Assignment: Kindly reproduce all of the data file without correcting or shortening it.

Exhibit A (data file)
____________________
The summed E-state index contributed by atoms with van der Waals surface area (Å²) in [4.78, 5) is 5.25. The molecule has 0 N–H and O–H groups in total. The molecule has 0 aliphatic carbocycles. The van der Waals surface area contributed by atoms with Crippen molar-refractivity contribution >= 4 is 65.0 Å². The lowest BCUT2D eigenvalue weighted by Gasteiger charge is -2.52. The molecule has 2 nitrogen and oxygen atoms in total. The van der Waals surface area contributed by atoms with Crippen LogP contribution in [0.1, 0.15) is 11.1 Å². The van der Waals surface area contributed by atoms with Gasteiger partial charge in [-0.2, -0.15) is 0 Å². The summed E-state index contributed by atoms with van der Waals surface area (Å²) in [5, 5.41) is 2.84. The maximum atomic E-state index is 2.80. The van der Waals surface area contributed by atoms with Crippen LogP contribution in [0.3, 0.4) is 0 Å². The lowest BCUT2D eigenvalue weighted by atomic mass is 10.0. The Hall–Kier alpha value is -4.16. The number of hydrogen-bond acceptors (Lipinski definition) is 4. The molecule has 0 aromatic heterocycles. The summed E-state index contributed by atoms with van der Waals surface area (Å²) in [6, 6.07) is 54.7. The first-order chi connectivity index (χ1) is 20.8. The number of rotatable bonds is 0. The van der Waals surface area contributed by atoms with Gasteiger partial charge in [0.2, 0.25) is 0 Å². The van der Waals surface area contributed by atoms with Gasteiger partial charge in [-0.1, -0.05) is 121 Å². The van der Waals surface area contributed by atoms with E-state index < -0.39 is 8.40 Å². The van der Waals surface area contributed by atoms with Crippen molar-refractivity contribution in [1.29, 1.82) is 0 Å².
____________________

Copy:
The summed E-state index contributed by atoms with van der Waals surface area (Å²) in [4.78, 5) is 5.25. The molecule has 0 N–H and O–H groups in total. The molecule has 0 aliphatic carbocycles. The van der Waals surface area contributed by atoms with Crippen molar-refractivity contribution >= 4 is 65.0 Å². The lowest BCUT2D eigenvalue weighted by Gasteiger charge is -2.52. The molecule has 2 nitrogen and oxygen atoms in total. The van der Waals surface area contributed by atoms with Crippen LogP contribution in [0.1, 0.15) is 11.1 Å². The van der Waals surface area contributed by atoms with Gasteiger partial charge in [-0.2, -0.15) is 0 Å². The summed E-state index contributed by atoms with van der Waals surface area (Å²) in [5, 5.41) is 2.84. The maximum atomic E-state index is 2.80. The van der Waals surface area contributed by atoms with Crippen LogP contribution in [0.3, 0.4) is 0 Å². The lowest BCUT2D eigenvalue weighted by atomic mass is 10.0. The Hall–Kier alpha value is -4.16. The number of hydrogen-bond acceptors (Lipinski definition) is 4. The molecule has 0 aromatic heterocycles. The summed E-state index contributed by atoms with van der Waals surface area (Å²) in [6, 6.07) is 54.7. The first-order chi connectivity index (χ1) is 20.8. The number of rotatable bonds is 0. The van der Waals surface area contributed by atoms with Gasteiger partial charge in [0.2, 0.25) is 0 Å². The van der Waals surface area contributed by atoms with Gasteiger partial charge in [-0.1, -0.05) is 121 Å². The van der Waals surface area contributed by atoms with E-state index < -0.39 is 8.40 Å². The van der Waals surface area contributed by atoms with Crippen molar-refractivity contribution in [1.29, 1.82) is 0 Å².